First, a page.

Chesapeake Battles with Landowners Continue

An Italian proverb states "A bad agreement is better than a good lawsuit."  I wonder if Chesapeake Energy is going to think the same thing when some of the courtroom battles they are involved in finally come to an end.

Two separate articles outline two separate battles for Chesapeake, one in New York and one in Pennsylvania.

The first is covered by Marcellus Drilling News.  The gist of the case (quoting from MDN's article):

Nearly a year ago, a group of landowners in Broome and Tioga counties (New York State) sued Chesapeake and partner Statoilhydro over Chesapeake’s claim of “force majeure” in lease contracts. The contracts were originally signed between 1999-2005 for $3 per acre with several different companies. Those companies sold the leases to Chesapeake, and Chesapeake took on Norwegian company Statoilhydro as an investing partner to help develop the land. Last year Chesapeake sent the Broome and Tioga landowners a notice that under the terms of the contracts which contain a clause called force majeure, they (Chesapeake) were unilaterally extending the contracts beyond the original term.
Force majeure is a legal term that means “due to things beyond our control”—like floods, earthquakes, and in this case, the fickle whims of politicians. Chesapeake claims the ongoing moratorium on horizontal hydraulic fracturing in the state has prevented them from drilling (see this MDN story for the full background of this case).
The landowners and their attorneys say, “Wait a minute!” Horizontal hydraulic fracturing wasn’t being used in shale formations when the leases were signed. The leases were signed with the expectation that conventional vertical drilling would happen in other rock strata, not unconventional horizontal drilling in shale. Chesapeake and Statoilhydro could have drilled any time they wanted during the lease period (using conventional technology) and opted not to. So their inaction is their own fault.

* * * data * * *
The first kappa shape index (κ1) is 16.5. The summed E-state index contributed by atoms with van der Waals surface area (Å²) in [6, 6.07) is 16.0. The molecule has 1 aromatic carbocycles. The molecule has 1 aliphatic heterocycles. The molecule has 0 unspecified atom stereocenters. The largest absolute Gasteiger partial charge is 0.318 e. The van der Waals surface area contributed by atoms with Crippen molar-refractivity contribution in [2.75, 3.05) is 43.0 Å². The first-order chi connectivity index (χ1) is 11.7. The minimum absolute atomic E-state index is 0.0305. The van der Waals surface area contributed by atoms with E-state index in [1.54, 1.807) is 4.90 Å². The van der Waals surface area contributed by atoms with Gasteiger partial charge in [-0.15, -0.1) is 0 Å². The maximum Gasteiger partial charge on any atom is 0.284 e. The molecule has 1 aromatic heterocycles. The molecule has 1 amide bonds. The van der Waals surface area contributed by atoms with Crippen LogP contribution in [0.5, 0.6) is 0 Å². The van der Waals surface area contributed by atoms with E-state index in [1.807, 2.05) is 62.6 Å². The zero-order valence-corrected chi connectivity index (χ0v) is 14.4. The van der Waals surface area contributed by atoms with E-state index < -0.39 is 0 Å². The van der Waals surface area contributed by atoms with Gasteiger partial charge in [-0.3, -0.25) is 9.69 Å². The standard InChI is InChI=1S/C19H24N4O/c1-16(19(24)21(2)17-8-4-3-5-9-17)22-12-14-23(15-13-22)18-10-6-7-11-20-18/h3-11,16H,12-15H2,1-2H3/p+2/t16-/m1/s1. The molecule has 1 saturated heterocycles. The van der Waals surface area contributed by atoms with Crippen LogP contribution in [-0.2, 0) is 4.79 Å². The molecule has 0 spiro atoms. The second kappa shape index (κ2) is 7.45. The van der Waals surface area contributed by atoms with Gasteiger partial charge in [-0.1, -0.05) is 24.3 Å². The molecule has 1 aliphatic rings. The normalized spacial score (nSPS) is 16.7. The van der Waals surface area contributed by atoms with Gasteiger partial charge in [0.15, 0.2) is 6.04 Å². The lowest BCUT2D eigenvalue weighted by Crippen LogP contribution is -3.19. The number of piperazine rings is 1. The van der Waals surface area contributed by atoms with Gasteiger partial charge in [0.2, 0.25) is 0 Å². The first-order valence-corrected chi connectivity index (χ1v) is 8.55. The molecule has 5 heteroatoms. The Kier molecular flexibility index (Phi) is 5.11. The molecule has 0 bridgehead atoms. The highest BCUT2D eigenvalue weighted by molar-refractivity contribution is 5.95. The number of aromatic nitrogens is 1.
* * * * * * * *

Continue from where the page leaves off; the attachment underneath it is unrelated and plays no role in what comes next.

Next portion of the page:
Plus, it appears that Chesapeake is trying to twist the law to their advantage so they don’t have to renegotiate and pay current market rates to keep the land under lease. There’s a world of difference between $3 per acre and $5,000 per acre or more.
A new judicial ruling has just been issued which will have a major impact on this case.

The second matter is covered by Kristy Foster at Farm and Dairy, and is taking place in Pennsylvania.

The basics of this second case (quoting from the article):
The landowners signed leases between 2002 and 2005 with O&G Investment Holdings LLC, in Wooster, Ohio.
The lawsuit names Jason F. Henthorne, of Key West, Fla., and Jay G. Henthorne, Marathon, Fla., who were officers of O&G.
The suit states that none of the leases signed by the landowners were ever recorded at the county recorder’s office. Instead, a memorandum of oil and gas leases was recorded five months after the initial signing.
The leases were eventually sold by O&G to Ergon Exploration Inc., and Petro Evaluation Services in 2007 and 2010, respectively.
Chesapeake. The leases were then sold to Chesapeake Appalachia, LLC, in May 2010.
The Beaver County landowners stated they have never been paid any delay rentals since signing the lease. They also claim they have not received any production royalties or shut-in royalties.
In addition, none of the companies that acquired the leases have filed to reasonably develop the mineral resources of all of the plaintiffs, according to the suit.

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